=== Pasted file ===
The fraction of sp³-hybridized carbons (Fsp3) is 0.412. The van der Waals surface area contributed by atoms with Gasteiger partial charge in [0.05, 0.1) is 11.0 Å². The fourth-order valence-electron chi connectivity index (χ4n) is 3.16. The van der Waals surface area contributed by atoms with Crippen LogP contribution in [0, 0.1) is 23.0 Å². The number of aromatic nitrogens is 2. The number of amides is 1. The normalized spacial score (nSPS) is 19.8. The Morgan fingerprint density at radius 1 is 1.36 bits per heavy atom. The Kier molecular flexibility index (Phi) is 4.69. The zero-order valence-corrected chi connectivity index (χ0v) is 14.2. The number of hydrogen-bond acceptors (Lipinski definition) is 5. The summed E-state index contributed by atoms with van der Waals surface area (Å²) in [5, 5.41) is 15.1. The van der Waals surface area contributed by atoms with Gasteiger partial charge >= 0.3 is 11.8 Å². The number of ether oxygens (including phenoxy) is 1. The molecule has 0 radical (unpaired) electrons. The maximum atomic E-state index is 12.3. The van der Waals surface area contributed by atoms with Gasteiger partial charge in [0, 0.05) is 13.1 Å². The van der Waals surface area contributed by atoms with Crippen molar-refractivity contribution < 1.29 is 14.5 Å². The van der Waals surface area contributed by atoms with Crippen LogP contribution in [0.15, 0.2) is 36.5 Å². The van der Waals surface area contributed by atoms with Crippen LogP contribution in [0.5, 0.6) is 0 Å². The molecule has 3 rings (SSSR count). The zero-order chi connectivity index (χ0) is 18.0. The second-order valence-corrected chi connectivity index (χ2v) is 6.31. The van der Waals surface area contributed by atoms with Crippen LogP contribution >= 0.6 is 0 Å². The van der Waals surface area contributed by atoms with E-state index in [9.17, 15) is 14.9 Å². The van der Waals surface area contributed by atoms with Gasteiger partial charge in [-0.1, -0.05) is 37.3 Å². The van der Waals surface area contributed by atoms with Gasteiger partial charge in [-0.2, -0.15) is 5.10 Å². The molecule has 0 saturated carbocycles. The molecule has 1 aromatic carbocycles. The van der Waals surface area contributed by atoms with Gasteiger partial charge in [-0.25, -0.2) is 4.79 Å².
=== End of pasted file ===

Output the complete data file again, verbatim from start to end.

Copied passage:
The fraction of sp³-hybridized carbons (Fsp3) is 0.412. The van der Waals surface area contributed by atoms with Gasteiger partial charge in [0.05, 0.1) is 11.0 Å². The fourth-order valence-electron chi connectivity index (χ4n) is 3.16. The van der Waals surface area contributed by atoms with Crippen LogP contribution in [0, 0.1) is 23.0 Å². The number of aromatic nitrogens is 2. The number of amides is 1. The normalized spacial score (nSPS) is 19.8. The Morgan fingerprint density at radius 1 is 1.36 bits per heavy atom. The Kier molecular flexibility index (Phi) is 4.69. The zero-order valence-corrected chi connectivity index (χ0v) is 14.2. The number of hydrogen-bond acceptors (Lipinski definition) is 5. The summed E-state index contributed by atoms with van der Waals surface area (Å²) in [5, 5.41) is 15.1. The van der Waals surface area contributed by atoms with Gasteiger partial charge >= 0.3 is 11.8 Å². The number of ether oxygens (including phenoxy) is 1. The molecule has 0 radical (unpaired) electrons. The maximum atomic E-state index is 12.3. The van der Waals surface area contributed by atoms with Gasteiger partial charge in [0, 0.05) is 13.1 Å². The van der Waals surface area contributed by atoms with Crippen molar-refractivity contribution < 1.29 is 14.5 Å². The van der Waals surface area contributed by atoms with Crippen LogP contribution in [0.15, 0.2) is 36.5 Å². The van der Waals surface area contributed by atoms with Crippen LogP contribution in [0.5, 0.6) is 0 Å². The molecule has 3 rings (SSSR count). The zero-order chi connectivity index (χ0) is 18.0. The second-order valence-corrected chi connectivity index (χ2v) is 6.31. The van der Waals surface area contributed by atoms with Crippen LogP contribution >= 0.6 is 0 Å². The van der Waals surface area contributed by atoms with E-state index in [9.17, 15) is 14.9 Å². The van der Waals surface area contributed by atoms with Gasteiger partial charge in [-0.1, -0.05) is 37.3 Å². The van der Waals surface area contributed by atoms with Gasteiger partial charge in [-0.2, -0.15) is 5.10 Å². The molecule has 0 saturated carbocycles. The molecule has 1 aromatic carbocycles. The van der Waals surface area contributed by atoms with Gasteiger partial charge in [-0.25, -0.2) is 4.79 Å².